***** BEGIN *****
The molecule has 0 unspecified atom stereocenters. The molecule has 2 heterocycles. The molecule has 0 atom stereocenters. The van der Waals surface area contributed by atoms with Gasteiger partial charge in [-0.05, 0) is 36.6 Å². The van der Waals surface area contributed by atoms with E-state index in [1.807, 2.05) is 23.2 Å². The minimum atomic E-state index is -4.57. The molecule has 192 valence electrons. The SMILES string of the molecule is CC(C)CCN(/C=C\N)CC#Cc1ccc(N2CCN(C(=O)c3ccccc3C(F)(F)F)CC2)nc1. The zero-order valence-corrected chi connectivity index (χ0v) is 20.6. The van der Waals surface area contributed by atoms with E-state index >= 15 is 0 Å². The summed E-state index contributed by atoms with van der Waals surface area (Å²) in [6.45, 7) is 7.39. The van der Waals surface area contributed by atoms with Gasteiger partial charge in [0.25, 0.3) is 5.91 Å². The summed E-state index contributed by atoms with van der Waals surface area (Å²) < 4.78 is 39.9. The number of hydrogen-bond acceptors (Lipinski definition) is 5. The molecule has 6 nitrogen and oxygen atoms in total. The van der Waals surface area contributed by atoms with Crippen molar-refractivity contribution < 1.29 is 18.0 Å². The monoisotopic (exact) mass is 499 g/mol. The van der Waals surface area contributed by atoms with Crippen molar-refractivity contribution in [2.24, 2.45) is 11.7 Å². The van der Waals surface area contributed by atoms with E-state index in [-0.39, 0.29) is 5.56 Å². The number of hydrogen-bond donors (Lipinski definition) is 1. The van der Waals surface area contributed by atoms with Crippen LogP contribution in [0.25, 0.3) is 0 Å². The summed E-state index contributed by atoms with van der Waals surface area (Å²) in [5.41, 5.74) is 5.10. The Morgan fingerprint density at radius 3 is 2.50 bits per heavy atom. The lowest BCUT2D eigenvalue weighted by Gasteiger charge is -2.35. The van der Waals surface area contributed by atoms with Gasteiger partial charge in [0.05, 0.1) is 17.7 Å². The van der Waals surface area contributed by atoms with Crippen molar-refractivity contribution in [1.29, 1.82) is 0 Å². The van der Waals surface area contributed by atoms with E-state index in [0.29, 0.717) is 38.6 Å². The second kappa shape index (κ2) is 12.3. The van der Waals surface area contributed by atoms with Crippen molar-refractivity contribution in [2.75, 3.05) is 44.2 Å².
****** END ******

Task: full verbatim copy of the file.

The molecule has 0 unspecified atom stereocenters. The molecule has 2 heterocycles. The molecule has 0 atom stereocenters. The van der Waals surface area contributed by atoms with Gasteiger partial charge in [-0.05, 0) is 36.6 Å². The van der Waals surface area contributed by atoms with E-state index in [1.807, 2.05) is 23.2 Å². The minimum atomic E-state index is -4.57. The molecule has 192 valence electrons. The SMILES string of the molecule is CC(C)CCN(/C=C\N)CC#Cc1ccc(N2CCN(C(=O)c3ccccc3C(F)(F)F)CC2)nc1. The zero-order valence-corrected chi connectivity index (χ0v) is 20.6. The van der Waals surface area contributed by atoms with E-state index >= 15 is 0 Å². The summed E-state index contributed by atoms with van der Waals surface area (Å²) in [6.45, 7) is 7.39. The van der Waals surface area contributed by atoms with Gasteiger partial charge in [0.25, 0.3) is 5.91 Å². The summed E-state index contributed by atoms with van der Waals surface area (Å²) < 4.78 is 39.9. The number of hydrogen-bond acceptors (Lipinski definition) is 5. The molecule has 6 nitrogen and oxygen atoms in total. The van der Waals surface area contributed by atoms with Crippen molar-refractivity contribution < 1.29 is 18.0 Å². The monoisotopic (exact) mass is 499 g/mol. The van der Waals surface area contributed by atoms with Crippen molar-refractivity contribution in [2.24, 2.45) is 11.7 Å². The van der Waals surface area contributed by atoms with E-state index in [-0.39, 0.29) is 5.56 Å². The number of hydrogen-bond donors (Lipinski definition) is 1. The van der Waals surface area contributed by atoms with Crippen LogP contribution in [0.25, 0.3) is 0 Å². The summed E-state index contributed by atoms with van der Waals surface area (Å²) in [5.41, 5.74) is 5.10. The Morgan fingerprint density at radius 3 is 2.50 bits per heavy atom. The lowest BCUT2D eigenvalue weighted by Gasteiger charge is -2.35. The van der Waals surface area contributed by atoms with Gasteiger partial charge in [0.05, 0.1) is 17.7 Å². The van der Waals surface area contributed by atoms with Crippen molar-refractivity contribution in [1.29, 1.82) is 0 Å². The van der Waals surface area contributed by atoms with E-state index in [0.29, 0.717) is 38.6 Å². The second kappa shape index (κ2) is 12.3. The van der Waals surface area contributed by atoms with Crippen molar-refractivity contribution in [2.75, 3.05) is 44.2 Å².